More than ever before, the European Investment Bank (EIB) has to step up its climate finance game.
With European determination to phase out the import of Russian gas, oil and coal, the EU’s financial arm is expected to play an important role, particularly under the European Commission’s REPowerEU initiative.
Skyrocketing energy prices have already proven oil and fossil gas, especially when imported from authoritarian regimes, are no reliable energy sources. Crucially, volatile fossil energy prices disproportionately affect the poor.
In the face of both war and a worsening climate crisis, EU public finance needs to be fully mobilized to help expedite the decarbonisation process.
In November 2020, the EIB adopted the ‘EU climate bank’ moniker, pledging to align all its operations with the Paris climate agreement. Now, as the global energy map is being redrawn, the Bank needs to help accelerate Europe’s shift away from fossil fuels.
In fact, the Commission has already announced it intends to work with the EIB to step up support for energy efficiency, renewables and electricity networks via grants, loans, technical support and other instruments.
When EU finance ministers met on Friday (17 June), in their capacity as governors of the EIB, they should have ensured that the Bank’s transformation into ‘the EU’s climate bank’ had no strings attached. No asterisks and no exemptions.
In the name of so-called diversification of energy sources, political pressure is mounting to expand the EU’s fossil gas import infrastructure. But if the EIB is to live up to its commitment to no longer finance fossil fuels – in force since the beginning of 2022 – it needs to resist any attempts to use EIB money to enable any oil, gas or coal projects. There must be no turning back to fossil fuels.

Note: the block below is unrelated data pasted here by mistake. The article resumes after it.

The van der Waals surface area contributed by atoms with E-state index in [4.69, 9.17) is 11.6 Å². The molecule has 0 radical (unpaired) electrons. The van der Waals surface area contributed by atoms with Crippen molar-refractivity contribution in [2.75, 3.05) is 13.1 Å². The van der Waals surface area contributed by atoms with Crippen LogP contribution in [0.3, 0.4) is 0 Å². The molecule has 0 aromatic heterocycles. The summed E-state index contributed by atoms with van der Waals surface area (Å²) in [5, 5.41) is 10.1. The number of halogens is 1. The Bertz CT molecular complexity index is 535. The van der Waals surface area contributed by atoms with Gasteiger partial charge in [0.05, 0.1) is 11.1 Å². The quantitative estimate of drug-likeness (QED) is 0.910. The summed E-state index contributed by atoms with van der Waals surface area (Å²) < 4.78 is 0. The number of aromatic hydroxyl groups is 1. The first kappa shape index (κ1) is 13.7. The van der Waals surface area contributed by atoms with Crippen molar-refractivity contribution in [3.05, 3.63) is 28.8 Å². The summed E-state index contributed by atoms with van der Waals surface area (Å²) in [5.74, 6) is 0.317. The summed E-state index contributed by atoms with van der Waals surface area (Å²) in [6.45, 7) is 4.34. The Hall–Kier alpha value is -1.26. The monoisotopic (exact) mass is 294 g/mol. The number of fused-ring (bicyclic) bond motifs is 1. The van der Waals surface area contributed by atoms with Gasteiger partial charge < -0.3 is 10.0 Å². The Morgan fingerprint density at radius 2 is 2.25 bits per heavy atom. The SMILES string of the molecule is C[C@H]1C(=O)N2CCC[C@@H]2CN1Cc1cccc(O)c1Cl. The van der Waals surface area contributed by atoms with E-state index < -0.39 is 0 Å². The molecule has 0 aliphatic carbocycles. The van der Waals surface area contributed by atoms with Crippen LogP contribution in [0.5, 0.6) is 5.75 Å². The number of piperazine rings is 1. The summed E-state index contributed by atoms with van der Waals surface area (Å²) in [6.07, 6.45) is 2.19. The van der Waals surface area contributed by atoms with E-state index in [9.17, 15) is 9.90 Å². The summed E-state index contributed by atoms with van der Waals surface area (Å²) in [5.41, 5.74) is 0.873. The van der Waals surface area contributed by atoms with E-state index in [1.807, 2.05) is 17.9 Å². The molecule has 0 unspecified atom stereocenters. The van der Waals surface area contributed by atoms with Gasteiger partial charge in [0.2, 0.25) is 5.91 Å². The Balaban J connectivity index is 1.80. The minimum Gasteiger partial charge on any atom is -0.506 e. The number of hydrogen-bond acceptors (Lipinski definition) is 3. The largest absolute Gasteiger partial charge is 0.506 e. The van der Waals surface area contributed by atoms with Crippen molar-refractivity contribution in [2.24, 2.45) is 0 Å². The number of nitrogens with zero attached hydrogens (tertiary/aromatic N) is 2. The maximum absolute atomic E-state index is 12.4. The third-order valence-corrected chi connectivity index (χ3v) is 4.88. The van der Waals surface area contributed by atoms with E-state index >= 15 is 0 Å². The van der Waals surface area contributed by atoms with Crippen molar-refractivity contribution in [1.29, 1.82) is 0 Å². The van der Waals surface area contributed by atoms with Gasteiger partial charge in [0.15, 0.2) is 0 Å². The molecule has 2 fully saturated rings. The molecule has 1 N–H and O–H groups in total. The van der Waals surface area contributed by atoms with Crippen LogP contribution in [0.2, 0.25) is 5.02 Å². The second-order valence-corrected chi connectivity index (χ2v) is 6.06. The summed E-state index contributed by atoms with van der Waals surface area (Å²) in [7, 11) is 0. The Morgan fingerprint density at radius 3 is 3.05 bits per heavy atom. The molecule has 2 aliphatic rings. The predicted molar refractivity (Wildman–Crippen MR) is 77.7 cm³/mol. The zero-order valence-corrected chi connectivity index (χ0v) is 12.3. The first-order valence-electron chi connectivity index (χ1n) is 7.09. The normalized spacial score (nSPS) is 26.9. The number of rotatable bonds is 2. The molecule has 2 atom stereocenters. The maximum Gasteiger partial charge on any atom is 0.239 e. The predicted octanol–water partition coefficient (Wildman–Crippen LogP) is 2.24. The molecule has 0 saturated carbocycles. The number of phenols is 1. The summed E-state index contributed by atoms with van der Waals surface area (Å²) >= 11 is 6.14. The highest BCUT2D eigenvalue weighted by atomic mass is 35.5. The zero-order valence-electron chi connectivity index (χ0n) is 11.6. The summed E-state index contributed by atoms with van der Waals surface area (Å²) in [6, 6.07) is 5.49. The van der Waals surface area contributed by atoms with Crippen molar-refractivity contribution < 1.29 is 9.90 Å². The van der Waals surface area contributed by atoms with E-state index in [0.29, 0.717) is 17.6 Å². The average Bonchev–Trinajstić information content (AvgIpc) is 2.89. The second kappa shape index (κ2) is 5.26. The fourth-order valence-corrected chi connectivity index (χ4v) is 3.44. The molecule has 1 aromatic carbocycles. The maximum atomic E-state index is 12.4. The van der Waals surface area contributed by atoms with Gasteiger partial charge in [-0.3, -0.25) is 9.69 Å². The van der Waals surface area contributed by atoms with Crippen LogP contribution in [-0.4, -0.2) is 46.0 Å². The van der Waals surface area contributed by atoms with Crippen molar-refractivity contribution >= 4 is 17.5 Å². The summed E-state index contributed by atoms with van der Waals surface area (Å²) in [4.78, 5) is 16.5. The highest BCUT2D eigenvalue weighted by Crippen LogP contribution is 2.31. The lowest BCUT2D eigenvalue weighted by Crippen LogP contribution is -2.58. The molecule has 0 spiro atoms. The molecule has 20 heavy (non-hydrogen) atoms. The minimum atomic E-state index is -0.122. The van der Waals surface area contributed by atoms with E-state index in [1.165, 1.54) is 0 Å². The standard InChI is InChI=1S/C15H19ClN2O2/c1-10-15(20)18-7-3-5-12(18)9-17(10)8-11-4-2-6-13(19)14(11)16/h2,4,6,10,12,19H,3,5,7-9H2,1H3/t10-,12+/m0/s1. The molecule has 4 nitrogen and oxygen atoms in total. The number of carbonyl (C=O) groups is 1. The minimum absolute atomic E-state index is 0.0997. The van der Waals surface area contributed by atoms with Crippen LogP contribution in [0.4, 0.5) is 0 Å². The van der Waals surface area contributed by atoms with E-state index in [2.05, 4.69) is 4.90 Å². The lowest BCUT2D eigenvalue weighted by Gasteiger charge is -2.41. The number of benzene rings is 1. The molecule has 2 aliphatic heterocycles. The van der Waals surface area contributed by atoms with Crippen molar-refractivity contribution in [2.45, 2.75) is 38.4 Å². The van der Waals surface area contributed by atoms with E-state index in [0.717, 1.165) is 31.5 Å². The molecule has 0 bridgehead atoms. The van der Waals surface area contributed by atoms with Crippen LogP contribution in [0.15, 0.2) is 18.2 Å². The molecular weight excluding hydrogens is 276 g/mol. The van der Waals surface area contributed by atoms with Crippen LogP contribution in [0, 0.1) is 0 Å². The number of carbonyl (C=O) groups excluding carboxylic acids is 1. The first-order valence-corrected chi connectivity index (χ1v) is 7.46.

There is reason for serious concern. A new analysis by Counter Balance and CEE Bankwatch Network released today finds that during 2020-2021 the EIB handed out €7.4 billion to companies operating in the fossil fuels industry such as EDF Group, TotalEnergies, Eni and Orlen even if in most cases for development of renewable energy and electricity transmission and distribution. Out of this, €2 billion went to companies heavily dependent on coal for electricity or heating. Even though the EIB will ask such borrowers to present decarbonisation plans, in reality they will not have to commit to any specific short-term actions nor coal phase out deadlines.
In addition, 20 percent of the EIB’s transport portfolio during that same period – €4.36 billion – went to carbon intensive projects, including highways, small roads, airport infrastructure and seaport expansions.
These investments, in both the energy and transport sectors – if they do not end up as colossal stranded assets as the EU ratchets up its climate and energy targets – could bog down Europe’s effort to cut greenhouse emissions.
Not least, these EIB-backed projects have effectively helped entrench Europe’s dependence on fossil fuels, including Russian fossil fuels, thus becoming a security liability which further complicates the EU’s departure from gas, oil and coal.
The upcoming midterm review of the EIB’s energy policy has to close all remaining loopholes that could allow for EIB money to support fossil gas projects.
Instead, the EIB should use its financial clout to drive the implementation of energy efficiency programmes, the deployment of heat pumps and the rapid expansion of renewables – with a focus on community-led and small-scale projects – across Europe and beyond.
In January 2021, EIB President Werner Hoyer told reporters that ‘gas is over.’ This bold statement, coming from the head of the world’s largest international public lender, was symbolic for the fight against continued fossil fuel financing. It is essential that EU finance ministers, as governors of ‘the EU’s climate bank,’ restate this commitment and instruct the Bank to redouble its effort to put Europe on a new, sustainable energy path.